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While the search for information about markets and technologies did much to push the Japanese intelligence community in one direction, against a revival of military and human intelligence, the government and the public worked to curb the growth of Japanese intelligence in these areas. These restraining forces are the focus of Chapter 5, my other favorite chapter. Readers should find the author’s notes of post-war National Police Agency (NPA) efforts to prevent the return of a powerful military in the struggle for power between the Ministry of the Interior and the army in Imperial Japan particularly interesting. In the same chapter, the author also finds the root of the State Department’s determination to control the reporting of defense attaches from embassies today to the independence of the military and naval attaches of the former empire from the ambassadors of the time.

There is much to recommend in this book for the reader. dr Williams wrote it after reading extensively – from declassified CIA materials to the relevant books and media articles in Japanese and English – and experts (including Dr. Ken Kotani of Japan’s National Institute for Defense Studies and Dr. Samuels of MIT) in the Japan had interviewed at home and abroad. Readers interested in reading more about the Japanese intelligence community will find a treasure trove of materials in the bibliography.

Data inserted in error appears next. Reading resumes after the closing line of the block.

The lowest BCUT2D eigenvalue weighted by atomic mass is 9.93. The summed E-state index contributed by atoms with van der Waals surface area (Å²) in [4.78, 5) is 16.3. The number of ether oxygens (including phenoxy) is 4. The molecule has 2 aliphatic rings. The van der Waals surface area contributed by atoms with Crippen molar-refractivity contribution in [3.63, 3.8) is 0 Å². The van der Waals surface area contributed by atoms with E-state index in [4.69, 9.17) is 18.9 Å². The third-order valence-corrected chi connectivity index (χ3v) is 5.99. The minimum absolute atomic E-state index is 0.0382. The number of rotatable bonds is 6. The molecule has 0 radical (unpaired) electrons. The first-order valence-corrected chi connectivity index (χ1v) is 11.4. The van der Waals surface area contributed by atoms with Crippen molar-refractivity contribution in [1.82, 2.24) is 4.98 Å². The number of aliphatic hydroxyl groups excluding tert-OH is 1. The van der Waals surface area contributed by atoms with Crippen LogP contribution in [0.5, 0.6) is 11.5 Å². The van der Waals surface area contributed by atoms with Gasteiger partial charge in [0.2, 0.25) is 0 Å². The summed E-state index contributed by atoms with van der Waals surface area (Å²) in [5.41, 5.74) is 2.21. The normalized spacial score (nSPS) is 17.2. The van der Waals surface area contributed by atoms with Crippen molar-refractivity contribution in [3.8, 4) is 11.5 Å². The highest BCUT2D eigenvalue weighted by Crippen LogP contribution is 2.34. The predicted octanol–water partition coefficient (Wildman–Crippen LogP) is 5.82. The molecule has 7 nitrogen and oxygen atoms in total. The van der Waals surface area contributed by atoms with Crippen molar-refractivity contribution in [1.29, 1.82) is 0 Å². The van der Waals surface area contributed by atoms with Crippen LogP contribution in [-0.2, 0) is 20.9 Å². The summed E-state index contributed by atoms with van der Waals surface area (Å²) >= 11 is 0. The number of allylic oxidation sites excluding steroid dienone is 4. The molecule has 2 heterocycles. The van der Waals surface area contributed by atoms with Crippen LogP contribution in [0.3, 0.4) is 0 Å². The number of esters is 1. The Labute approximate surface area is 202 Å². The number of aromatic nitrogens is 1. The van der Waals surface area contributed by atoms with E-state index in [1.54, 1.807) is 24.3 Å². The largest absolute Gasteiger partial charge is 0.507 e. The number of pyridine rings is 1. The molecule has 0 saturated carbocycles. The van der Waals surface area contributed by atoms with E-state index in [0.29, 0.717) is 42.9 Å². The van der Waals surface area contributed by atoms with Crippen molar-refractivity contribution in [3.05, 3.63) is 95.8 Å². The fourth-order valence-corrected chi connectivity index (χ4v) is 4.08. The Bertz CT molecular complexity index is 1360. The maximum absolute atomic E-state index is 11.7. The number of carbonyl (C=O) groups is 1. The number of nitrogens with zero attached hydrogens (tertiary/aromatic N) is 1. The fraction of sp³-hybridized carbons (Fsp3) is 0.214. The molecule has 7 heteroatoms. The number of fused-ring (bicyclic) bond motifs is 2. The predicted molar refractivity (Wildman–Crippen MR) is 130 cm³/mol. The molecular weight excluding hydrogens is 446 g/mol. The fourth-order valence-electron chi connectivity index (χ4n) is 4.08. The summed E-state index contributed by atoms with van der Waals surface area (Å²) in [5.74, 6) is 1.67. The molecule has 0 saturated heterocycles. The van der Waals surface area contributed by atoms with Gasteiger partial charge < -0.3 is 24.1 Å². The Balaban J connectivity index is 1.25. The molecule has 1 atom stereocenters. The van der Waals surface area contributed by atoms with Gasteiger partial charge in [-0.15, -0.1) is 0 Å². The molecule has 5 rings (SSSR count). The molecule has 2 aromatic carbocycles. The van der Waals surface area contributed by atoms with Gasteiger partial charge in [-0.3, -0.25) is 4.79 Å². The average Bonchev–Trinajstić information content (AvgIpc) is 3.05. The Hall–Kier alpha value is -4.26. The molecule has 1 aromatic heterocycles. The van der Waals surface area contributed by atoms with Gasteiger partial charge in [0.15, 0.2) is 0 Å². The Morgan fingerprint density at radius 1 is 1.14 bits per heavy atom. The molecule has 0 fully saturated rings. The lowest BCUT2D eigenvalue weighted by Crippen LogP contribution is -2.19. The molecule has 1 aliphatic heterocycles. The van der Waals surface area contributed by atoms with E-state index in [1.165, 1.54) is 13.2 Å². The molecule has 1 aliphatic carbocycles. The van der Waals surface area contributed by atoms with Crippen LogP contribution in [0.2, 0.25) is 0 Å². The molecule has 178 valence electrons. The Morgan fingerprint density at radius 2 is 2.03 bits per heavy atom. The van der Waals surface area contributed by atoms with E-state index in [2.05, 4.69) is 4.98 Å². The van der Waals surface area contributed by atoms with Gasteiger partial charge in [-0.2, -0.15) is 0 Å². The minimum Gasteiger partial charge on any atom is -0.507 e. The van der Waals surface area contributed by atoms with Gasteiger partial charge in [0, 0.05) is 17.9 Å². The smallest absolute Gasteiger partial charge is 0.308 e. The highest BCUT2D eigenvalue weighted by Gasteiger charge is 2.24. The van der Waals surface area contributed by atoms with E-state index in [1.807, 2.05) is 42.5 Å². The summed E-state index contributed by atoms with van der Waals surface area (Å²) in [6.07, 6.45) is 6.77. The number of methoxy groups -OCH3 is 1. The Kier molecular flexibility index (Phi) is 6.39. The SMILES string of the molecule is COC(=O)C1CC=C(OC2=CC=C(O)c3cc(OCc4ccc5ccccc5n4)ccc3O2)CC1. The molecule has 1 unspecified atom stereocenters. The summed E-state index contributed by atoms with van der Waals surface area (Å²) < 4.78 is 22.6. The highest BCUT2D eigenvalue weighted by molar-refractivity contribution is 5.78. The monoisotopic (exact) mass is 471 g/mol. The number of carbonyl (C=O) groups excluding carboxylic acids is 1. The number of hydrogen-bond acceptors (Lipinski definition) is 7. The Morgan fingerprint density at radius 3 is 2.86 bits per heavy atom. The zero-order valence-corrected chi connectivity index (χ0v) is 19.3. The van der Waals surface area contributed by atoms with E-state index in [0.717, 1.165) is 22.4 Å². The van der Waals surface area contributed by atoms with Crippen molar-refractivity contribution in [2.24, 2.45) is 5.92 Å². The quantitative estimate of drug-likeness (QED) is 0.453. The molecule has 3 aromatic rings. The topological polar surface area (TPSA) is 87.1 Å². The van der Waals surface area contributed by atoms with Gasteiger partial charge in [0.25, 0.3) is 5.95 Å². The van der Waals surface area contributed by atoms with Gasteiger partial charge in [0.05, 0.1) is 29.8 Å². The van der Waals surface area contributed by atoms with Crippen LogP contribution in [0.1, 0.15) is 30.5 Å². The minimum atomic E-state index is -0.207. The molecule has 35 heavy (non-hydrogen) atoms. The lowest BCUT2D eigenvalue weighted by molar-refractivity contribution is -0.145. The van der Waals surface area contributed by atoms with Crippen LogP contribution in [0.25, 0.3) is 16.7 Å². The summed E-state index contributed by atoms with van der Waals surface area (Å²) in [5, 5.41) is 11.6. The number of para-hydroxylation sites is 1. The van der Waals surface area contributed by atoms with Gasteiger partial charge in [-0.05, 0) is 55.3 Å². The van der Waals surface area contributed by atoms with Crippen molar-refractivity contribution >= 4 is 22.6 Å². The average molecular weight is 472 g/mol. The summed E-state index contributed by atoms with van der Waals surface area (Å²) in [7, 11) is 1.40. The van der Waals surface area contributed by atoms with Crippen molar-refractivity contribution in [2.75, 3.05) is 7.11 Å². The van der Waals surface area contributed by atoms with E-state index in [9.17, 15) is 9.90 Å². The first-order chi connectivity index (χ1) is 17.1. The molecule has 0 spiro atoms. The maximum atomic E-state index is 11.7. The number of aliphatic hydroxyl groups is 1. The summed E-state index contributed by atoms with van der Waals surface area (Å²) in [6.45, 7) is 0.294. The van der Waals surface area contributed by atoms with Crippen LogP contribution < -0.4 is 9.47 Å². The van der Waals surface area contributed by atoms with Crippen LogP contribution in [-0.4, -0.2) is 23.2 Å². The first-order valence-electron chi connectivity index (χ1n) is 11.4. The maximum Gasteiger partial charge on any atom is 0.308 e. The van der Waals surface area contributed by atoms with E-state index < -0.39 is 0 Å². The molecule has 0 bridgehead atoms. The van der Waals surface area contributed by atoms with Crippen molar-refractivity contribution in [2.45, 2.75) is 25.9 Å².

The portrayal of post-war Japan’s unusually modest and limited intelligence services as the result of Tokyo’s Yoshida Doctrine, which emphasizes economic growth and technological development over political and military concerns while benefiting from close ties with Washington, is compelling. The same goes for his suggestion that changes in Japan’s domestic conditions and international environment since the Cold War have fueled the development of the Japanese intelligence community and may well lead Tokyo to “cross the Rubicon” to join the other great powers in development own classified HUMINT skills.

Having praised the book extensively, I must also point out my shortcomings. dr Williams writes more about Washington’s actions than Tokyo’s in some parts of the book. The second chapter, for example, is a history of US covert action in occupied Japan that does not tell readers how Japanese leaders endured, exploited, or applied the lessons of these covert operations to their own intelligence community. The author also strays from the subject at some points, leading to interesting but unrelated pages, such as Washington’s post-war sponsorship of the West German Federal Intelligence Service (BND). A university scholar, he uses academic jargon and some fashionable or awkward terms in a style this reviewer sometimes found distracting.

I recommend this book as a solid work for those interested in the evolving intelligence community of the world’s third largest economy. With an increasingly powerful China being both its most important business partner and its greatest military threat, Japan has no choice but to expand its intelligence capabilities along with its diplomatic and military assets.

Japanese Foreign Intelligence and Grand Strategy earns a solid three out of four trench coats.